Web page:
We have a large selection of carpet fibers to choose from. All of which have their pro’s and con’s, but every fiber has a place in the industry. It is our job to listen to our clients and help them find the product that works best for their needs.
The Synthetics:
We have a large selection of carpet fibers to choose from. All of which have their pro’s and con’s, but every fiber has a place in the industry. It is our job to listen to our clients and help them find the product that works best for their needs.
Nylon (preferred choice)
Nylon is typically the fiber of choice as it is very cleanable and durable. All nylons are now stain treated and are anti-static. The newest addition to stain protection is a series of “Pet Friendly” carpets, which have been faring very well in the market at all price levels. As well as spanning price points, nylon offers a large range of textures and patterns. Recently nylon carpet has been made to emulate other fibers. There are very soft, high luster nylons to mimic the look and feel of viscose. There are also flat, tightly twisted loop piles to look like sisal. Also, there are de-lustered natural looking nylon products that have been made to look more like wool. As with many things these days, you can find good and bad products. In nylon we stick to the rule: the tighter the yarn twist level, the longer it will last.
Polyester / Olefin
These synthetic fibers are very low staining, fade resistant, and typically lower cost but are not usually built for longevity. In the poly/olefin cut piles. the denser the fiber, the longer it will last.
These synthetic fibers are also very low staining and fade resistant. They have and keep their clarity of color and also repel water-based spills. Since they do repel water they are more difficult to stain, but also more difficult to clean as most of our cleaners are water based. The flatwoven 100% polypropelene products are gaining speed in the industry as they emulate various sisal textures and can be used outdoors. Many of these products have branched into multicolor and tonal patterns, competing with the wool market. Again, in the cut pile polypropelene, the denser the carpet, the longer it will last. It is more subject to pile crushing/matting out with less dense piles.
A newer fiber on the market, it is in the family of poly’s. It is low staining and fade resistant, offered in solid and multi-toned styles. It is a very soft yarn pleasing to many buyers today. As with the other low staining products, it is more difficult to clean.
Wool (preferred choice)
Wool is a very versatile fiber, sheared from the sheep’s fleece. They are naturally durable and soft but over the course of time, can become threadbare. They are also naturally stain resistant, however some soiling especially those from acid, protein and pets are more difficult to clean. They maintain temperature, as they are cooler feeling in the summer and warmer in the winter. With this absorbency comes the ability to retain moisture and can harbor mold (like in basements). For this reason we recommend to use wools only above grade. Typically wools are on the higher end of the price scale although lower priced wools have been made available. This has been done in part by combining wools with other fibers. These blends promote the benefit of each fiber. For example, an 80% wool, 20% nylon blend is a stronger blend with lower staining qualities and is suitable for commercial use.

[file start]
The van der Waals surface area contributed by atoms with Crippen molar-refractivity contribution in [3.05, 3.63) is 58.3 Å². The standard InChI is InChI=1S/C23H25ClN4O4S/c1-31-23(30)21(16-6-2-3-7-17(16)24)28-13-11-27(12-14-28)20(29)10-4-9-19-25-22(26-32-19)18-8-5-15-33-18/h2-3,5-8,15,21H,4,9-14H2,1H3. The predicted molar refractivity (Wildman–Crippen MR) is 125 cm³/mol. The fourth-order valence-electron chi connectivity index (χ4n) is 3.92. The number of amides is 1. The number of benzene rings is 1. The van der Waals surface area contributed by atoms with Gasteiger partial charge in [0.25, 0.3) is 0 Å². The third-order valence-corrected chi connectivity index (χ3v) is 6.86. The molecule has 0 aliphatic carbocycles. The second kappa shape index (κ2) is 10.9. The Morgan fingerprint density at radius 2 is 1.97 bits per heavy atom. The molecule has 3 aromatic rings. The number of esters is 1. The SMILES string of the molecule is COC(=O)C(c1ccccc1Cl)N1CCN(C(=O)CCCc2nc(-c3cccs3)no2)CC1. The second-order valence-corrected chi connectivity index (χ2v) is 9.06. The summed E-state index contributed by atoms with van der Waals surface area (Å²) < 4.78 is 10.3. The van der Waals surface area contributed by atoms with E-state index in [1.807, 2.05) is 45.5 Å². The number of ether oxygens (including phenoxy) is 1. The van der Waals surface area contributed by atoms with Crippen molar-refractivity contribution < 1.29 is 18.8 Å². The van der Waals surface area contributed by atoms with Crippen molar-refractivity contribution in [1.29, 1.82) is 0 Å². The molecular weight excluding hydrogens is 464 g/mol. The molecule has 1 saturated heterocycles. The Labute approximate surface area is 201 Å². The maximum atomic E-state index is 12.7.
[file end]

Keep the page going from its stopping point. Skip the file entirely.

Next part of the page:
Sisal, a fiber derived from the agave plant, is very durable. It is available in textures and patterns, natural as well as dyed. It does have a tendency to absorb spills.
Seagrass is a reed based product that has been dried and woven into carpet. It is very durable and resistant to spills. The appearance is hardy and has a subtly sheen to it.
Spun from the stem and outer skin of the jute plant, it is a typically available in plain, natural colors. Physically and visually it is softer than sisal, seagrass, and coir and has a hair-like appearance. As with many fibers in this category, jute is a natural product and has a tendency to absorb spills, staining easily and makes it a little more difficult to clean.
From the outer husk of the coconut plant, coir is a very coarse fiber used in brush matting. It is commonly available in plain, natural colors.
Or “faux silk,” viscose is a newer fiber on the market made from cellulose fiber (cotton or wood pulp). It has a beautiful silky hand and high luster sheen, with a high level of shading. It is a purely decorative material in carpet fibers as they do discolor and damage the texture even with just water spills. We do sell these products with a caution. Many customers find they are happy with these products once they are aware of the expectations.
A newer fiber on the market, it is very similar to viscose, as it is made from cellulose fiber. It provides sheen and softness, however staining issues with water spills may still arise.
Natural Cowhides are available in various shapes and sizes other than the standard “hide shape.” They are also available in stitched patterns and applied color/textures. Hides are naturally durable and stain resistant.
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